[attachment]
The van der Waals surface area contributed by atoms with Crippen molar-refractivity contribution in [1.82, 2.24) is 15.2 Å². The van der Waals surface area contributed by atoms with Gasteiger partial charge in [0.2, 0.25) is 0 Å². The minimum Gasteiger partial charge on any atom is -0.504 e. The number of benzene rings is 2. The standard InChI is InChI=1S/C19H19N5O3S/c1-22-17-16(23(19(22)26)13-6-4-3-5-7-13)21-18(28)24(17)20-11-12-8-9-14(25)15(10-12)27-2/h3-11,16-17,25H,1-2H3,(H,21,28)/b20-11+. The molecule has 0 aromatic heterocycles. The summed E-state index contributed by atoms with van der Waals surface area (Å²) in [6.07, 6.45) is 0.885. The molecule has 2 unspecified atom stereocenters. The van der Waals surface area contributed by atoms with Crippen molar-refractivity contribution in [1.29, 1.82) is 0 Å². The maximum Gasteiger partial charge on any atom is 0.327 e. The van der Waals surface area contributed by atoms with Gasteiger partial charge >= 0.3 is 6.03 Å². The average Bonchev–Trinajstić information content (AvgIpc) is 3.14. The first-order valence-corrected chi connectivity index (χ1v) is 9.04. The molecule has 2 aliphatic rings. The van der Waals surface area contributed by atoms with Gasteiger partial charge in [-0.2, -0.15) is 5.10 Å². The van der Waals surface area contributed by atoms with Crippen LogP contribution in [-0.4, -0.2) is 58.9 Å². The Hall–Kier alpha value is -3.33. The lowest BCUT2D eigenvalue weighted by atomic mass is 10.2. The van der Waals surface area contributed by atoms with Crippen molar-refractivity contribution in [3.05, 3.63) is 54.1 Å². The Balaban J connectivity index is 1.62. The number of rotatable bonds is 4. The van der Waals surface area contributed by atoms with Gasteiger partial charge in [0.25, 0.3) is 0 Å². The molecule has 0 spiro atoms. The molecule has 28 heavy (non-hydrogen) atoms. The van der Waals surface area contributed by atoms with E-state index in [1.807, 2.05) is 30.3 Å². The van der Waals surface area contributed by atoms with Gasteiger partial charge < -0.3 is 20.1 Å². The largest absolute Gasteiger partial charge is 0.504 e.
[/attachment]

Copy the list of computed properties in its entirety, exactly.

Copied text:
The van der Waals surface area contributed by atoms with Crippen molar-refractivity contribution in [1.82, 2.24) is 15.2 Å². The van der Waals surface area contributed by atoms with Gasteiger partial charge in [0.2, 0.25) is 0 Å². The minimum Gasteiger partial charge on any atom is -0.504 e. The number of benzene rings is 2. The standard InChI is InChI=1S/C19H19N5O3S/c1-22-17-16(23(19(22)26)13-6-4-3-5-7-13)21-18(28)24(17)20-11-12-8-9-14(25)15(10-12)27-2/h3-11,16-17,25H,1-2H3,(H,21,28)/b20-11+. The molecule has 0 aromatic heterocycles. The summed E-state index contributed by atoms with van der Waals surface area (Å²) in [6.07, 6.45) is 0.885. The molecule has 2 unspecified atom stereocenters. The van der Waals surface area contributed by atoms with Crippen molar-refractivity contribution in [1.29, 1.82) is 0 Å². The maximum Gasteiger partial charge on any atom is 0.327 e. The van der Waals surface area contributed by atoms with Gasteiger partial charge >= 0.3 is 6.03 Å². The average Bonchev–Trinajstić information content (AvgIpc) is 3.14. The first-order valence-corrected chi connectivity index (χ1v) is 9.04. The molecule has 2 aliphatic rings. The van der Waals surface area contributed by atoms with Gasteiger partial charge in [-0.2, -0.15) is 5.10 Å². The van der Waals surface area contributed by atoms with Crippen LogP contribution in [-0.4, -0.2) is 58.9 Å². The Hall–Kier alpha value is -3.33. The lowest BCUT2D eigenvalue weighted by atomic mass is 10.2. The van der Waals surface area contributed by atoms with Crippen molar-refractivity contribution in [3.05, 3.63) is 54.1 Å². The Balaban J connectivity index is 1.62. The number of rotatable bonds is 4. The van der Waals surface area contributed by atoms with Gasteiger partial charge in [0.25, 0.3) is 0 Å². The molecule has 0 spiro atoms. The molecule has 28 heavy (non-hydrogen) atoms. The van der Waals surface area contributed by atoms with E-state index in [1.807, 2.05) is 30.3 Å². The van der Waals surface area contributed by atoms with Gasteiger partial charge < -0.3 is 20.1 Å². The largest absolute Gasteiger partial charge is 0.504 e.